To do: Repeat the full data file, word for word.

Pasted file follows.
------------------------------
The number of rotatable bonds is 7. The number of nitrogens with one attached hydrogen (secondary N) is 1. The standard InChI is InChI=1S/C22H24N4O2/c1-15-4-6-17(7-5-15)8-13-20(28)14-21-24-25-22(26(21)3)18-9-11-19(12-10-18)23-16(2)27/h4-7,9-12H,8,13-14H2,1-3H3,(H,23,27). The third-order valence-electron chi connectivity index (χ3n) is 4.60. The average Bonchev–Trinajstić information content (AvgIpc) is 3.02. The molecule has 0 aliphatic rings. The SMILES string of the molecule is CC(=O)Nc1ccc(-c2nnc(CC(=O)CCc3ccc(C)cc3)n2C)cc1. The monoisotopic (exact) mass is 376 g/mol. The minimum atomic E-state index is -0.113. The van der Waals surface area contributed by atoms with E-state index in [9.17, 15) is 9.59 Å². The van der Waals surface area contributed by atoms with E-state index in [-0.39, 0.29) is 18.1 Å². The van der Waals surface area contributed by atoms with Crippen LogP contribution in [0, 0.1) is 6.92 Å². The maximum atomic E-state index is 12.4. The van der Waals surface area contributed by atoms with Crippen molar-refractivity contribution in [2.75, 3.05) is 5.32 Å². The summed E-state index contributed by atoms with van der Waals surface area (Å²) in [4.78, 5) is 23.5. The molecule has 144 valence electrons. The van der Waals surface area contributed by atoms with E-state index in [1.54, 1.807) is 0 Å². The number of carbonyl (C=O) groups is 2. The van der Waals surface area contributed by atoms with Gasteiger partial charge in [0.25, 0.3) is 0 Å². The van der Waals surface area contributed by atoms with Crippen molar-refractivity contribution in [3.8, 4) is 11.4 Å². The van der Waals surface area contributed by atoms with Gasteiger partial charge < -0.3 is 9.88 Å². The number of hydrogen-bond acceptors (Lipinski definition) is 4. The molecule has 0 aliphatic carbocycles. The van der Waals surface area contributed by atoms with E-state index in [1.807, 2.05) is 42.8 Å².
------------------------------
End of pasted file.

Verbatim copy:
The number of rotatable bonds is 7. The number of nitrogens with one attached hydrogen (secondary N) is 1. The standard InChI is InChI=1S/C22H24N4O2/c1-15-4-6-17(7-5-15)8-13-20(28)14-21-24-25-22(26(21)3)18-9-11-19(12-10-18)23-16(2)27/h4-7,9-12H,8,13-14H2,1-3H3,(H,23,27). The third-order valence-electron chi connectivity index (χ3n) is 4.60. The average Bonchev–Trinajstić information content (AvgIpc) is 3.02. The molecule has 0 aliphatic rings. The SMILES string of the molecule is CC(=O)Nc1ccc(-c2nnc(CC(=O)CCc3ccc(C)cc3)n2C)cc1. The monoisotopic (exact) mass is 376 g/mol. The minimum atomic E-state index is -0.113. The van der Waals surface area contributed by atoms with E-state index in [9.17, 15) is 9.59 Å². The van der Waals surface area contributed by atoms with E-state index in [-0.39, 0.29) is 18.1 Å². The van der Waals surface area contributed by atoms with Crippen LogP contribution in [0, 0.1) is 6.92 Å². The maximum atomic E-state index is 12.4. The van der Waals surface area contributed by atoms with Crippen molar-refractivity contribution in [2.75, 3.05) is 5.32 Å². The summed E-state index contributed by atoms with van der Waals surface area (Å²) in [4.78, 5) is 23.5. The molecule has 144 valence electrons. The van der Waals surface area contributed by atoms with E-state index in [1.54, 1.807) is 0 Å². The number of carbonyl (C=O) groups is 2. The van der Waals surface area contributed by atoms with Gasteiger partial charge in [0.25, 0.3) is 0 Å². The van der Waals surface area contributed by atoms with Crippen molar-refractivity contribution in [3.8, 4) is 11.4 Å². The van der Waals surface area contributed by atoms with Gasteiger partial charge < -0.3 is 9.88 Å². The number of hydrogen-bond acceptors (Lipinski definition) is 4. The molecule has 0 aliphatic carbocycles. The van der Waals surface area contributed by atoms with E-state index in [1.807, 2.05) is 42.8 Å².